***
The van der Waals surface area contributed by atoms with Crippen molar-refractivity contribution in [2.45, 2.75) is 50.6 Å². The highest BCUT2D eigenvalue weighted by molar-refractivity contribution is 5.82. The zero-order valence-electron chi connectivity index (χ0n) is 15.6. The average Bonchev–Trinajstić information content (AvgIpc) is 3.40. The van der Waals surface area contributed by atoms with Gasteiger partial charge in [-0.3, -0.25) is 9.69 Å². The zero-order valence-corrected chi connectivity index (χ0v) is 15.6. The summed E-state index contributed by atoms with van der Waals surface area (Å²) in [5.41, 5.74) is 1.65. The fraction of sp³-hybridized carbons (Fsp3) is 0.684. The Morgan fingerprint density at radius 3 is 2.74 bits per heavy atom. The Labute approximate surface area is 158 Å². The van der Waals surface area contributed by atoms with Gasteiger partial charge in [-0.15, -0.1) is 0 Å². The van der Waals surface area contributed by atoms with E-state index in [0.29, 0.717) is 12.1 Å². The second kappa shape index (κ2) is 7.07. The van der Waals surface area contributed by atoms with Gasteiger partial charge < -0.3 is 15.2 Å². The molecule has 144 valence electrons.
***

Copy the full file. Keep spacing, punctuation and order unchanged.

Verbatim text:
The van der Waals surface area contributed by atoms with Crippen molar-refractivity contribution in [2.45, 2.75) is 50.6 Å². The highest BCUT2D eigenvalue weighted by molar-refractivity contribution is 5.82. The zero-order valence-electron chi connectivity index (χ0n) is 15.6. The average Bonchev–Trinajstić information content (AvgIpc) is 3.40. The van der Waals surface area contributed by atoms with Gasteiger partial charge in [-0.3, -0.25) is 9.69 Å². The zero-order valence-corrected chi connectivity index (χ0v) is 15.6. The summed E-state index contributed by atoms with van der Waals surface area (Å²) in [5.41, 5.74) is 1.65. The fraction of sp³-hybridized carbons (Fsp3) is 0.684. The Morgan fingerprint density at radius 3 is 2.74 bits per heavy atom. The Labute approximate surface area is 158 Å². The van der Waals surface area contributed by atoms with Gasteiger partial charge in [-0.15, -0.1) is 0 Å². The van der Waals surface area contributed by atoms with E-state index in [0.29, 0.717) is 12.1 Å². The second kappa shape index (κ2) is 7.07. The van der Waals surface area contributed by atoms with Gasteiger partial charge < -0.3 is 15.2 Å². The molecule has 144 valence electrons.